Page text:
Flourishing in a flat market, Dacia is a textbook example of reverse innovation.
To do so, while eliminating any risk of damage to the core brand, is trickier still. Yet Renault has managed these twin challenges skillfully with Romanian car maker Dacia since it acquired the company in 1999.
Dacia – named after the Dacians, the country’s early habitants – was one of the industrial bastions of Romania’s Communist regime. Founded in 1966, the company dominated its home market but made little impact in the West, where cars from the Eastern bloc were regarded as cheap but unreliable. In the 1980s and 1990s, its core products were licensed versions of cars such as the Renault 12 and so, when the French automotive giant was looking to launch value-priced passenger vehicles in Eastern Europe, Dacia was a logical acquisition.
The first thing Renault did was modernize the Dacia factory in Mioveni, as part of a €2bn (US$3bn) investment. Before the acquisition, the plant was making 85,500 cars with 26,500 workers. By 2014, it was producing 340,000 cars with 14,000 staff.
Vehicles produced by Dacia – primarily Logan, Duster and Sandero – are now so successful that they are sold by Renault and other brands in markets across the globe. The Logan, the 2004 entry-level model that was the first big launch for the revitalized Dacia, was conceived at Renault’s R&D HQ in France (though responsibility for R&D has since shifted to Romania.) Aiming for a target price of US$6,000, Renault took a stringent cost-to-design approach, using fewer parts than a typical Western car, offering a limited range of exterior color options, redesigning the windshield to reduce production and installation costs, and creating a vehicle that was easy to maintain.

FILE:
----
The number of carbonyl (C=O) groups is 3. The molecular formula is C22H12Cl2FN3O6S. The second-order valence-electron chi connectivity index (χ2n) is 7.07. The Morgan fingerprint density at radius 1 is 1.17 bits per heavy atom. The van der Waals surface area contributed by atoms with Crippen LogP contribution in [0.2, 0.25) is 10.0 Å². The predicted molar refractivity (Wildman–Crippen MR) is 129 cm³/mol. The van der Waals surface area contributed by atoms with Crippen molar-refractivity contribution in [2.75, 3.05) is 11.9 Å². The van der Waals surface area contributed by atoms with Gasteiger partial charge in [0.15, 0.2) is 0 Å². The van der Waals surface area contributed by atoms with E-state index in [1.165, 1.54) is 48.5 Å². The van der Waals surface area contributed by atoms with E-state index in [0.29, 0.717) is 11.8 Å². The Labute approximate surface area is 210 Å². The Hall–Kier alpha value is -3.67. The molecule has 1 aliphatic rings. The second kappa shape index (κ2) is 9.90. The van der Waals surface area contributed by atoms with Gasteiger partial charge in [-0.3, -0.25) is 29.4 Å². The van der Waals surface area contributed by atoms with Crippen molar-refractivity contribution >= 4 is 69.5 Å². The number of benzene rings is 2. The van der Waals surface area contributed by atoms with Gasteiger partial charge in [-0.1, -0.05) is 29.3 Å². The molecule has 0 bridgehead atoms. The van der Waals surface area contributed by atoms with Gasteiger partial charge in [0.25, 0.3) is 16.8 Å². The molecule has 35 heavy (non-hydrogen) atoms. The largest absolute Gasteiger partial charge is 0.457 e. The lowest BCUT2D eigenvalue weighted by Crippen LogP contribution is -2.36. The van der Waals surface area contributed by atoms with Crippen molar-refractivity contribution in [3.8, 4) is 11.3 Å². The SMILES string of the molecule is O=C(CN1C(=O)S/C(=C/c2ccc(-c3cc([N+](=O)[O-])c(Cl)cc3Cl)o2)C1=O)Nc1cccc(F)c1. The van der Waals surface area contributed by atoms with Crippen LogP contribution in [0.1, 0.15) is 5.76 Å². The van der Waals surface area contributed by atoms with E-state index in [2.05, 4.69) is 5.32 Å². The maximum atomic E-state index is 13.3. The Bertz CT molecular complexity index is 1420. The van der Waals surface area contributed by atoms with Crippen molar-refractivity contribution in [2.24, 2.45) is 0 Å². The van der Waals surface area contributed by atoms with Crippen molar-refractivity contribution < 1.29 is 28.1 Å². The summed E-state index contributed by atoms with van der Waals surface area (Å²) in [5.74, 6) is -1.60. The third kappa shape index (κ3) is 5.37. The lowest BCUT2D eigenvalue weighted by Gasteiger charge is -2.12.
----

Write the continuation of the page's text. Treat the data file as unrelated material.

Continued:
The launch strategy focused on a product that could be scaled up or down to suit particular markets. In Germany, for example, it made the exterior more appealing with the use of metallic paint, enabling it to charge a higher price and improve its margins. In France, the Sandero model doesn’t have air conditioning, power locks or a radio as standard, but its listed price is US$10,560, significantly cheaper than comparable models from Škoda and Vauxhall/ Opel. To suit emerging markets, the Logan has a fuel filter, higher ground clearance and a battery that survives extreme weather.
Dacia’s bosses had a clear picture of their prospective customers: people who bought a used car, a very small European vehicle or a cheap Asian import. For these car owners, space, reliability and price were paramount, so Dacia stressed how much space buyers got for their money and reassured them about quality with guarantees, frequent checks and satisfaction surveys. Its marketing strategy was different too. Initially eschewing TV advertising, Dacia developed a cool, no-hype vibe that suited a target audience motivated by value for money.
Renault’s investment in Dacia was considerable but, just in case the reinvention didn’t succeed, it introduced Dacia into new markets as a completely separate brand. The strategy has clearly worked. The company’s price advantage has proved particularly effective in a European market bedeviled by recession, debt and unemployment, and where overall car sales have flat lined. In 2014, the European Automobile Manufacturers’ Association’s figures show that Dacia’s sales soared by nearly 24% to 359,141 in the EU. Established Western car makers have not found it easy to develop products for – and sell into – emerging markets. Dacia has proved that there is another way.
Jan-Benedict Steenkamp, professor of marketing at the Kenan-Flagler business School in North Carolina, says: “Dacia is the best example of a car developed for emerging markets that has been introduced into developed markets and proved to be a real success. They were far ahead of other manufacturers.”
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